Q. I’ve been blessed with wonderful children, grandchildren, friends, community and a pretty long life which, good Lord willing, will continue for many more years. I live in a resort area and in years past, one or more of my children were interested in having this home as part of their inheritance as a second home. As the years have gone by, I guess they all got tired of waiting for me to croak and now they all have their own vacation homes and are no longer interested in owning mine. I’m pretty sure they’d just sell it and divide the proceeds so I’m thinking about either donating it to a charity or taking a reverse mortgage. If I donate the home to charity, I’d like to do so now to get the tax deduction while living which would free up some money that doesn’t to go to Uncle Sam but I’d want to remain in the house until they wheel me out of here in a horizontal position. The reverse mortgage would also free up some money now which would allow me to donate cash to charity and/or do some more gifting to the children/g-children while living. Would you give me your opinion on these thoughts and an explanation of how they would work?
A. I hope you continue living your blessed life for many years to come. If you want to free up some cash by using the equity in your home, both of your ideas are sound.
If you are charitably minded and in a high tax bracket, donating your house and saving on taxes may make a lot of sense. This type of gifting works best if there is not a mortgage or lien on your home. You would need to obtain a qualified appraisal of your home and the charity must review and approve the transfer. The ownership of the home would be transferred to the charity and you would retain a life estate which would allow you to live in the house for the rest of your life, a certain number of years, or a combination of the two. You would be responsible for all taxes, insurance and structural maintenance. You will receive a charitable income tax deduction based on the fair market value of your home less the present value of the life tenancy you retain. You’d also need to address what will happen if you decide you no longer wish to or are unable to continue to live in your home.
A reverse mortgage offers more flexibility for you to donate to multiple charities and make gifts to children/grandchildren while living. The federally insured Home Equity Conversion Mortgage, or HECM Saver, allows you to establish a credit line but not draw on it until funds are needed. You can chose when to make interest payments including deferring any payments until your home is sold. When your home is sold, you pay off the balance of the loan and the proceeds are retained for you or your estate.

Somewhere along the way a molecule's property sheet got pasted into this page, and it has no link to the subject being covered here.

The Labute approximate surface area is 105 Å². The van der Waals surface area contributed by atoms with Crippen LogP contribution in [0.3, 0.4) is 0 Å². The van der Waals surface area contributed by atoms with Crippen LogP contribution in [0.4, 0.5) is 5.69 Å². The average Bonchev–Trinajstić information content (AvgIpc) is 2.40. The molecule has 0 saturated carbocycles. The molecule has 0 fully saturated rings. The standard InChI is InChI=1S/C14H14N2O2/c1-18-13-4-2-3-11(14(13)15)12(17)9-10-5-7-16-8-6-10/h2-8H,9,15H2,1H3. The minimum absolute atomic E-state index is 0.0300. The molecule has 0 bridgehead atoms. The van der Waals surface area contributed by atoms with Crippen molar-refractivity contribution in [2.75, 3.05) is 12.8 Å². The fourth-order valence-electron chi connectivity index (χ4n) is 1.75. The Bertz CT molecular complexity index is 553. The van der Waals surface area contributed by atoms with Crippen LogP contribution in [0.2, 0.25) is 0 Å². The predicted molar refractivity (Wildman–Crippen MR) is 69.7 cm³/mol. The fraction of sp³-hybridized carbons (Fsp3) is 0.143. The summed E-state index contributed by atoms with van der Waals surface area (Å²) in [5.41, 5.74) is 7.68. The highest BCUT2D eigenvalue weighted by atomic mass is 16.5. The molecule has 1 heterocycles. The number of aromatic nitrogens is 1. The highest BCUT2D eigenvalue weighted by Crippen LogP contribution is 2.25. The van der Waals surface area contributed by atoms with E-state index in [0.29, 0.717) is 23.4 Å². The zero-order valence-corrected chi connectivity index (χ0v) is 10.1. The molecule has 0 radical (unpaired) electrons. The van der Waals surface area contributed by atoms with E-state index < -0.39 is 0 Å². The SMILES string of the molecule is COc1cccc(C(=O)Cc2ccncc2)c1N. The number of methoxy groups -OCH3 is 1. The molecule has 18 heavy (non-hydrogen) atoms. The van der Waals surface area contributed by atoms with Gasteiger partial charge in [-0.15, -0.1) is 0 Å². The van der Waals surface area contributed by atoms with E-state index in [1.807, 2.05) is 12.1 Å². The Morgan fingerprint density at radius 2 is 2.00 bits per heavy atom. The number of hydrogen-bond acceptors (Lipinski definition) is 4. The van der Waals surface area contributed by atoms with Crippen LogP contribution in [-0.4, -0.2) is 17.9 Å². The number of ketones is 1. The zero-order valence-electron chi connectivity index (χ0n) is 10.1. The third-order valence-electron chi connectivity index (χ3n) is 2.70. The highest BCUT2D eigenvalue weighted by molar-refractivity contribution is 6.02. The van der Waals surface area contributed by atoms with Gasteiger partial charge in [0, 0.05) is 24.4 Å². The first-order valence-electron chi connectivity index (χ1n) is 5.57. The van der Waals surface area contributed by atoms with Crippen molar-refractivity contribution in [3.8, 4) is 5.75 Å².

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The HECM Saver is less expensive than a standard reverse mortgage but the amount of money available to you is lower. The amount of the initial mortgage insurance premium is 0.01 percent of the maximum claim amount. The claim amount is the lesser of the sales price, appraised value or Federal Housing Administration (FHA) mortgage limit of $625,000. With the standard HECM the initial mortgage insurance premium (MIP) is 2 percent of the maximum claim amount but you can borrow a larger amount of money based on the equity in your home. According to the National Reverse Mortgage Lender’s Association, HECM Saver will give you approximately 10 to 18 percent less money than the HECM standard. Over the life of the loan you will also be charged an annual MIP equal to 1.25 percent of the loan balance.
Both the HECM Saver and the standard HECM allow you to keep title to your home. Both are a way to turn the equity in your home into cash. Payments can be taken in several different ways. They may be taken as a line of credit, a lump sum, monthly payments for a specified number of years, or payments for the life of the borrower. The selected payment method will have a major impact on the amount of money you will receive. The amount of cash or credit line you will receive will depend on your age, the value and location of your home, current interest rates, origination fees, settlement costs and the reverse mortgage program you select. Higher cash amounts go to older borrowers owning high value homes and lower cash amounts to younger borrowers living in modestly priced homes.
To qualify for this type of loan, all borrowers in the household must be at least 62 years old and the home must be totally, or nearly, paid off. Usually the home must be your principal residence; this requirement is met if you live there more than half the year. You must also participate in a consumer information session given by a HUD approved HECM counselor.
You can search on-line for a counselor or call 800-569-4287.
Holly Nicholson is a certified financial planner in Raleigh. She cannot answer every question. Reach her at askholly.com or P.O. Box 97128, Raleigh, NC 27624